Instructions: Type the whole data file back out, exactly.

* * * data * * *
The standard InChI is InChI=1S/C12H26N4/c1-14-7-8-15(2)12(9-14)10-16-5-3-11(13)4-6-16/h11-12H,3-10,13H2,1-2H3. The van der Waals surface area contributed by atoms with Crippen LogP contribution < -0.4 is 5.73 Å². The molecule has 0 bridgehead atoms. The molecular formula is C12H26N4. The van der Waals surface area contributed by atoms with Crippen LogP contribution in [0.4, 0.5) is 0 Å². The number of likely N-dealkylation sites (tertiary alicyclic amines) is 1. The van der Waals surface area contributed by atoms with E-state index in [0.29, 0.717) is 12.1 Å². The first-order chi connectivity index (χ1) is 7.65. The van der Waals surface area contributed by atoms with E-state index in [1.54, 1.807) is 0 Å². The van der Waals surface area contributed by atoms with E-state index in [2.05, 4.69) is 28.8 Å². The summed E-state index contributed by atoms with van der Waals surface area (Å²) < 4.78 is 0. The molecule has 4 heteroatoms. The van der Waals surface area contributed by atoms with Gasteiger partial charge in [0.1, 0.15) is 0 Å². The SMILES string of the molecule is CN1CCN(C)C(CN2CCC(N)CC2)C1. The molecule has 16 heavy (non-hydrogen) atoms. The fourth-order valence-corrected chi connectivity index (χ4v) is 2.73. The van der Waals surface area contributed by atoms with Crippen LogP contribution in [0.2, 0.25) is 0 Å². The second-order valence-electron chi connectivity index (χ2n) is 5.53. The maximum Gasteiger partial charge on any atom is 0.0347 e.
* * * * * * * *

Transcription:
The standard InChI is InChI=1S/C12H26N4/c1-14-7-8-15(2)12(9-14)10-16-5-3-11(13)4-6-16/h11-12H,3-10,13H2,1-2H3. The van der Waals surface area contributed by atoms with Crippen LogP contribution < -0.4 is 5.73 Å². The molecule has 0 bridgehead atoms. The molecular formula is C12H26N4. The van der Waals surface area contributed by atoms with Crippen LogP contribution in [0.4, 0.5) is 0 Å². The number of likely N-dealkylation sites (tertiary alicyclic amines) is 1. The van der Waals surface area contributed by atoms with E-state index in [0.29, 0.717) is 12.1 Å². The first-order chi connectivity index (χ1) is 7.65. The van der Waals surface area contributed by atoms with E-state index in [1.54, 1.807) is 0 Å². The van der Waals surface area contributed by atoms with E-state index in [2.05, 4.69) is 28.8 Å². The summed E-state index contributed by atoms with van der Waals surface area (Å²) < 4.78 is 0. The molecule has 4 heteroatoms. The van der Waals surface area contributed by atoms with Gasteiger partial charge in [0.1, 0.15) is 0 Å². The SMILES string of the molecule is CN1CCN(C)C(CN2CCC(N)CC2)C1. The molecule has 16 heavy (non-hydrogen) atoms. The fourth-order valence-corrected chi connectivity index (χ4v) is 2.73. The van der Waals surface area contributed by atoms with Crippen LogP contribution in [0.2, 0.25) is 0 Å². The second-order valence-electron chi connectivity index (χ2n) is 5.53. The maximum Gasteiger partial charge on any atom is 0.0347 e.